How Do Build Back Better Taxes Affect 5G Competition?

November 15, 2021

One unintended consequence of the tax proposals in the Build Back Better Act is a higher potential burden on wireless spectrum investments. Proposals like levying a minimum tax on book income would retroactively tax past spectrum purchases and raise the tax burden on future spectrum purchases. In turn, it could distort the prices companies are willing to pay for future spectrum licenses and potentially slow the build-out of 5G technology as the U.S. races to compete with other countries—moving in the opposite direction of countries like China that are actively subsidizing 5G expansion.

Spectrum, or radio waves, enable wireless communication through modern technology, and the federal government allocates and licenses different parts for non-federal use, often through auction. Purchasing spectrum at auction is one form of investment.

Due to strong demand for 5G technologies, telecommunications companies have paid the federal government record sums for spectrum licenses—about $80 billion so far in 2021. For tax purposes, however, the companies do not get an immediate deduction for spectrum expenses, instead amortizing the cost over 15 years according to the amortization rules for intangibles. That means, for example, if a company purchased $45 billion worth of licenses, the company would deduct $3 billion a year over the next 15 years. Delaying deductions increases the cost of investments because a dollar in the future is less valuable than a dollar today, so companies cannot fully recover their investment costs in real terms.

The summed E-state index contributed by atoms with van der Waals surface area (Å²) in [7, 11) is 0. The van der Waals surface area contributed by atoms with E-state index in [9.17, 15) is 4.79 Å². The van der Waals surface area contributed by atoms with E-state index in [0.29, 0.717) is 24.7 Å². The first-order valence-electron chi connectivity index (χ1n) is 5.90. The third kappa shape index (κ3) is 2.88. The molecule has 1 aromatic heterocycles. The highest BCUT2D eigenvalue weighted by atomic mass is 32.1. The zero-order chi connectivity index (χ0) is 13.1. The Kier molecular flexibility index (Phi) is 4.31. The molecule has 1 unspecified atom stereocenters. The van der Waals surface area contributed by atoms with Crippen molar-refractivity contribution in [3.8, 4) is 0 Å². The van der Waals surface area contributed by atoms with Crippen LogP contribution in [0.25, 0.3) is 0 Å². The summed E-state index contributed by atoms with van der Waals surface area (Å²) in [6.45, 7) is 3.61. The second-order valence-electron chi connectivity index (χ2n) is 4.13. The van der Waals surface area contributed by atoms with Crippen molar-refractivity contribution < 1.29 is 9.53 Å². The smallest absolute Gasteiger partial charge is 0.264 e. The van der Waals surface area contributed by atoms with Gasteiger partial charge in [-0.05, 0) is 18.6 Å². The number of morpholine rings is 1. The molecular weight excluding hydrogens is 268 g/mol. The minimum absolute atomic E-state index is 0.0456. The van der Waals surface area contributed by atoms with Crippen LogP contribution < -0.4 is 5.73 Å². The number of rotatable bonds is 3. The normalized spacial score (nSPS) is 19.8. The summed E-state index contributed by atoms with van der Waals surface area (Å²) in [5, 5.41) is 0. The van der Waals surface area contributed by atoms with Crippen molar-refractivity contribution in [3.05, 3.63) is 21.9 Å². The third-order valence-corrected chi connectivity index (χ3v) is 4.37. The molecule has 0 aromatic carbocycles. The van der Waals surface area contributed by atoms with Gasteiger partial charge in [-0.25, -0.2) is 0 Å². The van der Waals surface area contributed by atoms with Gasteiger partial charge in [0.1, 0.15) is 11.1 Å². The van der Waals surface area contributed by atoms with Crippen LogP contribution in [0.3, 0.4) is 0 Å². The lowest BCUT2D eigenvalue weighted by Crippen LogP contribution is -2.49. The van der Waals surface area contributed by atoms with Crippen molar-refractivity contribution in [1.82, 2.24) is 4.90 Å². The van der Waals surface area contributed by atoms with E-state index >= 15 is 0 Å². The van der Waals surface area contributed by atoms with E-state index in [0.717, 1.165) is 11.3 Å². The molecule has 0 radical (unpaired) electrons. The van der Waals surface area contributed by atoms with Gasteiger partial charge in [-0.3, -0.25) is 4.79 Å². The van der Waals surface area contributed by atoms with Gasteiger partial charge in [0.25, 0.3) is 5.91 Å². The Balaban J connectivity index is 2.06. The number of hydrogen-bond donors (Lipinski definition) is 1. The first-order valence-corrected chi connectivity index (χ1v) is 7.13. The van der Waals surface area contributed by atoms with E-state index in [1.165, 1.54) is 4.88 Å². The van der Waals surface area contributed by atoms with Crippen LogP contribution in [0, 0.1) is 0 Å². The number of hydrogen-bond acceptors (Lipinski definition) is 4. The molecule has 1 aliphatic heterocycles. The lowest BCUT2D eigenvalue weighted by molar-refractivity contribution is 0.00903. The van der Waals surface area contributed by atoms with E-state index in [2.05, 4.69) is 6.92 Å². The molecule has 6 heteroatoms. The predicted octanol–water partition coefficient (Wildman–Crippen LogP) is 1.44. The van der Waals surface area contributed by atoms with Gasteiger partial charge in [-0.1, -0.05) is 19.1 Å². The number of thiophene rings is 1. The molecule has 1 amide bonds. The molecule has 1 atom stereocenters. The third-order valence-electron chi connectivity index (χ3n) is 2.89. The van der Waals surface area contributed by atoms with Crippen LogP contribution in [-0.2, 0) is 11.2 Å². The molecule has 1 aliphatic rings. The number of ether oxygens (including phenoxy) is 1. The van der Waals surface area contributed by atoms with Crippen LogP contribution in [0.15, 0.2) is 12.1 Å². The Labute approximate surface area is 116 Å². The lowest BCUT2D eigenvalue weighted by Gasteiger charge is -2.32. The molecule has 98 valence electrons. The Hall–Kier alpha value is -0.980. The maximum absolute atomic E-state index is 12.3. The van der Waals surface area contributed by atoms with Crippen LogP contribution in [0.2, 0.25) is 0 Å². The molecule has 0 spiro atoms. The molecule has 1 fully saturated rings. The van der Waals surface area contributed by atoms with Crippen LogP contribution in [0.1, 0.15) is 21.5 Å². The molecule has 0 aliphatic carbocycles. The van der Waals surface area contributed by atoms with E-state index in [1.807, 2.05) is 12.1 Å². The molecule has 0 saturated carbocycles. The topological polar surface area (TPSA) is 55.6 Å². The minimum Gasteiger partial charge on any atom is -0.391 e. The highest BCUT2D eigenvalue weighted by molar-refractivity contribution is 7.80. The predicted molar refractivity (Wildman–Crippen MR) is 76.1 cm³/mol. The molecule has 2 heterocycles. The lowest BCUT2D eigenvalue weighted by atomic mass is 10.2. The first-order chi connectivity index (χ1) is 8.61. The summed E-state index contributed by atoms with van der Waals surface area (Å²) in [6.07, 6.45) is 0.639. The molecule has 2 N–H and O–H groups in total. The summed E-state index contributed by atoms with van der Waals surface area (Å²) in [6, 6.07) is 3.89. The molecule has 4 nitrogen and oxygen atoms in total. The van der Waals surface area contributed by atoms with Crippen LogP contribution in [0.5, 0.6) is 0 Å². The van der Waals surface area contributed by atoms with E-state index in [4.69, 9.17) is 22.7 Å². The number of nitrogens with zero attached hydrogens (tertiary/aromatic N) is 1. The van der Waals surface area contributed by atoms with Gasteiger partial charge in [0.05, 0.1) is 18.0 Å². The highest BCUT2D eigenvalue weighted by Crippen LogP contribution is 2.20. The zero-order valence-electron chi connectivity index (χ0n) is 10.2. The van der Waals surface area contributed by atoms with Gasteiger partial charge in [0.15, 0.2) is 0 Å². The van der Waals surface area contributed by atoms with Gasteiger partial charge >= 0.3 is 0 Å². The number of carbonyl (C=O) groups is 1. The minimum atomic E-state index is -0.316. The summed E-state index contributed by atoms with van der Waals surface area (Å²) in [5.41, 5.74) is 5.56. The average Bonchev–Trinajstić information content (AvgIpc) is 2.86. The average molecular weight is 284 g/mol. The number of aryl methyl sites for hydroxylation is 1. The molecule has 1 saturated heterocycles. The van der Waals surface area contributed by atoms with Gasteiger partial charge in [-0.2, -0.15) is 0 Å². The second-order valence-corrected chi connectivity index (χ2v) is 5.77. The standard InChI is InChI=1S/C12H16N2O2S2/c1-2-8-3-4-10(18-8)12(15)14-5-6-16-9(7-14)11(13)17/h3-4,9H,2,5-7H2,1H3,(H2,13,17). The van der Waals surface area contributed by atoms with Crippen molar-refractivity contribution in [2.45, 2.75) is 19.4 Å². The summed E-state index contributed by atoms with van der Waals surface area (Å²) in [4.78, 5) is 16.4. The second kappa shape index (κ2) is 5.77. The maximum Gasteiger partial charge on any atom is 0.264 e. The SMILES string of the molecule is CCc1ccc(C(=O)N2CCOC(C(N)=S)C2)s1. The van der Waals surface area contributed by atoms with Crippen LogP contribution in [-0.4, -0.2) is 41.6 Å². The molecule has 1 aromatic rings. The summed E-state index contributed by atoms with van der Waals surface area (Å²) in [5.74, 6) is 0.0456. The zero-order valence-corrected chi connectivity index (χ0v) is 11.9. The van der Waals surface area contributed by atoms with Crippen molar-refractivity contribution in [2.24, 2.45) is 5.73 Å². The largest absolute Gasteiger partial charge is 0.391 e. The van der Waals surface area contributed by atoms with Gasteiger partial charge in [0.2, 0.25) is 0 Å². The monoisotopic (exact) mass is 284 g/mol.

The Build Back Better Act’s proposed 15 percent minimum tax on book income for corporations with profits over $1 billion would worsen that problem. Spectrum licenses are one of the few purchases that receive no deduction for book income purposes—companies spend the cash, but when calculating their financial income, they do not factor in that expenditure because spectrum licenses are treated as indefinite-lived assets.

The different treatment of spectrum purchases would create a permanent difference between book income and taxable income. For example, in 2023, a company would still be taking tax deductions for their $45 billion purchase from 2021. That would reduce their taxable income by $3 billion, but no such deduction would be allowed under the book income calculation. Assuming the company would be subject to the book minimum tax that year, it would face minimum tax on that $3 billion deduction, resulting in an increase in tax liability of $450 million. 

Example of Book Minimum Tax Burden on Spectrum Purchase
Spectrum purchase from 2021 $45 billion
Tax deduction in 2023 (1/15 of purchase amount) $3 billion
Disallowed tax deduction for book minimum tax in 2023 $3 billion
Potential book income liability in 2023 due to spectrum book-tax gap (15% of disallowed amount) $450 million

Source: Author calculations.

Over time, that tax burden may be partially reduced because businesses receive prior year minimum tax credits that can be used against regular corporate tax liability; however, it would not be fully offset, and it would depend on whether and how the company moves in and out of the book minimum tax.